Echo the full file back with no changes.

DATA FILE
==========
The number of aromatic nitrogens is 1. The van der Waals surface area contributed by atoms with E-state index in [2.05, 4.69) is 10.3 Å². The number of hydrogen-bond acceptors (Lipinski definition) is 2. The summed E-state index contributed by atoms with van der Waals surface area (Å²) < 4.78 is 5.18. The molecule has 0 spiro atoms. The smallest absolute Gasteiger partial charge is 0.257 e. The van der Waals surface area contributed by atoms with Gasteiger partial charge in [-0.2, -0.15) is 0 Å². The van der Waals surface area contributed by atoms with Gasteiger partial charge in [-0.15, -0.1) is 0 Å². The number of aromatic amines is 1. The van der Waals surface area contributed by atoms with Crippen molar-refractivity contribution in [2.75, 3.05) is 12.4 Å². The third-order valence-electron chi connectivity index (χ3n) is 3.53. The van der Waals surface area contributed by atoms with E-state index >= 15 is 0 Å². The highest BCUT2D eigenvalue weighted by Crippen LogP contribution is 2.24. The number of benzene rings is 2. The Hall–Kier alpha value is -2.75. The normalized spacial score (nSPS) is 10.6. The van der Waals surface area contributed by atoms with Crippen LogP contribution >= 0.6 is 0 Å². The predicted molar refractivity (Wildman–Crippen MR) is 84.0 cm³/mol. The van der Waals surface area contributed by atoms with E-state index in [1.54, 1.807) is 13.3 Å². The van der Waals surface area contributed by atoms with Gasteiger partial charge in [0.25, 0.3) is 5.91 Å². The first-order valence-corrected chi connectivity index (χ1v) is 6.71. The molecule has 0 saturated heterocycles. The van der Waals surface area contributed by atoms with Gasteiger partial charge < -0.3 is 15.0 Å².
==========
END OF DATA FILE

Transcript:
The number of aromatic nitrogens is 1. The van der Waals surface area contributed by atoms with E-state index in [2.05, 4.69) is 10.3 Å². The number of hydrogen-bond acceptors (Lipinski definition) is 2. The summed E-state index contributed by atoms with van der Waals surface area (Å²) < 4.78 is 5.18. The molecule has 0 spiro atoms. The smallest absolute Gasteiger partial charge is 0.257 e. The van der Waals surface area contributed by atoms with Gasteiger partial charge in [-0.2, -0.15) is 0 Å². The van der Waals surface area contributed by atoms with Gasteiger partial charge in [-0.15, -0.1) is 0 Å². The number of aromatic amines is 1. The van der Waals surface area contributed by atoms with Crippen molar-refractivity contribution in [2.75, 3.05) is 12.4 Å². The third-order valence-electron chi connectivity index (χ3n) is 3.53. The van der Waals surface area contributed by atoms with E-state index >= 15 is 0 Å². The highest BCUT2D eigenvalue weighted by Crippen LogP contribution is 2.24. The number of benzene rings is 2. The Hall–Kier alpha value is -2.75. The normalized spacial score (nSPS) is 10.6. The van der Waals surface area contributed by atoms with Crippen LogP contribution >= 0.6 is 0 Å². The predicted molar refractivity (Wildman–Crippen MR) is 84.0 cm³/mol. The van der Waals surface area contributed by atoms with E-state index in [1.54, 1.807) is 13.3 Å². The van der Waals surface area contributed by atoms with Gasteiger partial charge in [0.25, 0.3) is 5.91 Å². The first-order valence-corrected chi connectivity index (χ1v) is 6.71. The molecule has 0 saturated heterocycles. The van der Waals surface area contributed by atoms with Gasteiger partial charge < -0.3 is 15.0 Å².